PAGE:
You can also do what is referred to as a "hard refresh" to make sure you are seeing the most current version of a page. In Internet Explorer, hold down the Ctrl key and click the refresh button in your browser. In Firefox/Netscape, hold down the Shift key while clicking the refresh button in your browser.


Javascript is generally used to add interactivity to web sites and is heavily used on the web. While turning off JavaScript makes your web browsing more secure, it may make it less enjoyable. But if you want to disable javascript in Firefox, click the Tools, Options and click on Content. Uncheck the box labeled Enable JavaScript.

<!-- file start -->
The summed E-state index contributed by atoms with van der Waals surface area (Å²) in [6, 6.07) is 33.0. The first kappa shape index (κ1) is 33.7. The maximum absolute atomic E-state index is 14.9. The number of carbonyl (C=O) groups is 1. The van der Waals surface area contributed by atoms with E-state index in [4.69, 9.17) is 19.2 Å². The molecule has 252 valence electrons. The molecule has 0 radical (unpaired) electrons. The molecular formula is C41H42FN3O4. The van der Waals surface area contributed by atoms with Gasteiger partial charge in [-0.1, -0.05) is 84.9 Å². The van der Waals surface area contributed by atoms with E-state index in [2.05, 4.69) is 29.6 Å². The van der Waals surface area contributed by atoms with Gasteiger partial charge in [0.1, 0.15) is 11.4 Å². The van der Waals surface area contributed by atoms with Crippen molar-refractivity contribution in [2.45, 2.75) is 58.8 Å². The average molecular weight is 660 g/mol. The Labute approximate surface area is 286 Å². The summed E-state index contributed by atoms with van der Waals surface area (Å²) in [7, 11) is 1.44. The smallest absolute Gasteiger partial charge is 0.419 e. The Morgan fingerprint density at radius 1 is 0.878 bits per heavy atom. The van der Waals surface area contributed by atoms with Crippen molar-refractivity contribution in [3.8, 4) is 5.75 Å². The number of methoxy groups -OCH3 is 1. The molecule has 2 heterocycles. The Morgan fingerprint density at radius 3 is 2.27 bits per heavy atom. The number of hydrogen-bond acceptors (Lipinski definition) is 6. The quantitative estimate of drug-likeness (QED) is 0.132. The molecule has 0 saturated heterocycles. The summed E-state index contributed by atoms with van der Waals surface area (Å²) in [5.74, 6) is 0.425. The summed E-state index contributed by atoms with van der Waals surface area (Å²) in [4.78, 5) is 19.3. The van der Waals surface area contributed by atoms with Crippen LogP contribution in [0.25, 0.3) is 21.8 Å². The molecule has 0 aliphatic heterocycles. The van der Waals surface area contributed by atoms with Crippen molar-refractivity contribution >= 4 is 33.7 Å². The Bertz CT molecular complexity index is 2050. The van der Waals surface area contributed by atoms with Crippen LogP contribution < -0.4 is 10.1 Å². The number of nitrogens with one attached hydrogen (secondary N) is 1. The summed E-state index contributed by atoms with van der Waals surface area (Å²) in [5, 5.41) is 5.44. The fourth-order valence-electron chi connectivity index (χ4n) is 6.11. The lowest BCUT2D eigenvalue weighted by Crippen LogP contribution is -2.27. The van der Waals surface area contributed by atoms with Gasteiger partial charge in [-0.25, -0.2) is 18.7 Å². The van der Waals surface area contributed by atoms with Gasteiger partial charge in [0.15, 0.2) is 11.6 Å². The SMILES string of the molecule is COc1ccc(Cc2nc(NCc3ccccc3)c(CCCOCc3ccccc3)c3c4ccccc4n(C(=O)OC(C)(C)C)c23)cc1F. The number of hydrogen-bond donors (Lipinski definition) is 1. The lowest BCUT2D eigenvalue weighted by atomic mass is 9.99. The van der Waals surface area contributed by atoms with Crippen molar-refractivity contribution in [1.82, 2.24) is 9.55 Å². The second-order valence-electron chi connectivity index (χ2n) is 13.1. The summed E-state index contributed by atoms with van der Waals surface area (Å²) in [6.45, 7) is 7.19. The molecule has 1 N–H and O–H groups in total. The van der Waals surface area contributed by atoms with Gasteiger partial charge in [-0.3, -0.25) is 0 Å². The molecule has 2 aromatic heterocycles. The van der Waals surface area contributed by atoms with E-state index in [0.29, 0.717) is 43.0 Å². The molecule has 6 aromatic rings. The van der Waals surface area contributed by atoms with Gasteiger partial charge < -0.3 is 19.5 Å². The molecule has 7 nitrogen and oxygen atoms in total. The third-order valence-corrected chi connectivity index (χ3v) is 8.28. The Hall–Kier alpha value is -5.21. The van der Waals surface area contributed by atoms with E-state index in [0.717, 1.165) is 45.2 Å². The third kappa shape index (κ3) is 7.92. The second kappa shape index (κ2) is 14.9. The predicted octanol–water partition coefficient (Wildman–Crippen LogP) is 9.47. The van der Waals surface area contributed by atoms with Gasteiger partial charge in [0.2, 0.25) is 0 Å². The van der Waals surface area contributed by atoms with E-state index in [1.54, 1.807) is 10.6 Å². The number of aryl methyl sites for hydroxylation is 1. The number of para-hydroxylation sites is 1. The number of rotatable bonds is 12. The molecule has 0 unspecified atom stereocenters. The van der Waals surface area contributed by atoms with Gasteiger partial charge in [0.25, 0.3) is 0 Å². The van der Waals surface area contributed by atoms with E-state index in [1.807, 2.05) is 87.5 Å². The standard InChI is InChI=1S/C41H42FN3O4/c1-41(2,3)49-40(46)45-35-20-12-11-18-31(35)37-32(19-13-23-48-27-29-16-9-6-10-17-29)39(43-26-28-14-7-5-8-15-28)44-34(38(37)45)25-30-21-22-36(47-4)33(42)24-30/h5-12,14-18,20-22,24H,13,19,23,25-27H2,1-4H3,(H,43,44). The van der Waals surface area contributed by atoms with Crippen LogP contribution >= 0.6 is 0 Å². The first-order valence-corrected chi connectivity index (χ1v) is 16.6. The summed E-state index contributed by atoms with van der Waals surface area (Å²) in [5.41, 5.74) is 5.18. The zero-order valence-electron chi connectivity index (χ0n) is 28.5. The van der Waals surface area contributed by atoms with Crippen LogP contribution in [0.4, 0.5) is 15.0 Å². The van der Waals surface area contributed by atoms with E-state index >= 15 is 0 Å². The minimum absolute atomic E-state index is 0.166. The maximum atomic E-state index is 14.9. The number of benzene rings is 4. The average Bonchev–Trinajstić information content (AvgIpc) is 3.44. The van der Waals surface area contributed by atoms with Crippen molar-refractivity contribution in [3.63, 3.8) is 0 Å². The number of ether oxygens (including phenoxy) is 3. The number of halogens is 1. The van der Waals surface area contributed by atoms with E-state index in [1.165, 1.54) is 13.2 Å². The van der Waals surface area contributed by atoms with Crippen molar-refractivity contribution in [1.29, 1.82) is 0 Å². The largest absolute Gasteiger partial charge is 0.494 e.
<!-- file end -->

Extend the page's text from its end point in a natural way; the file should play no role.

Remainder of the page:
Do you really need it?

Don't load non-essential programs off the Internet, especially things like toolbars or search bars, screensavers, or audio or video programs. These programs frequently install additional, malicious software ("malware") that causes problems and often requires a system rebuild.

Don't click on anything in a pop-up, except the X in the upper right corner to close it.

Clicking on any buttons/links in the window like "No, thank you" or "Close Window" often triggers an unwanted installation.

Never click on unsolicited links

Don't click on any links that you received in email, instant messages, Web forums or chat rooms - it might install malware.


More about Protecting Your Computer and Yourself Online


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Check this out too...
More information about staying safe on the web can be found on the Protecting Your Computer and Yourself Online page.
Type, don't Click!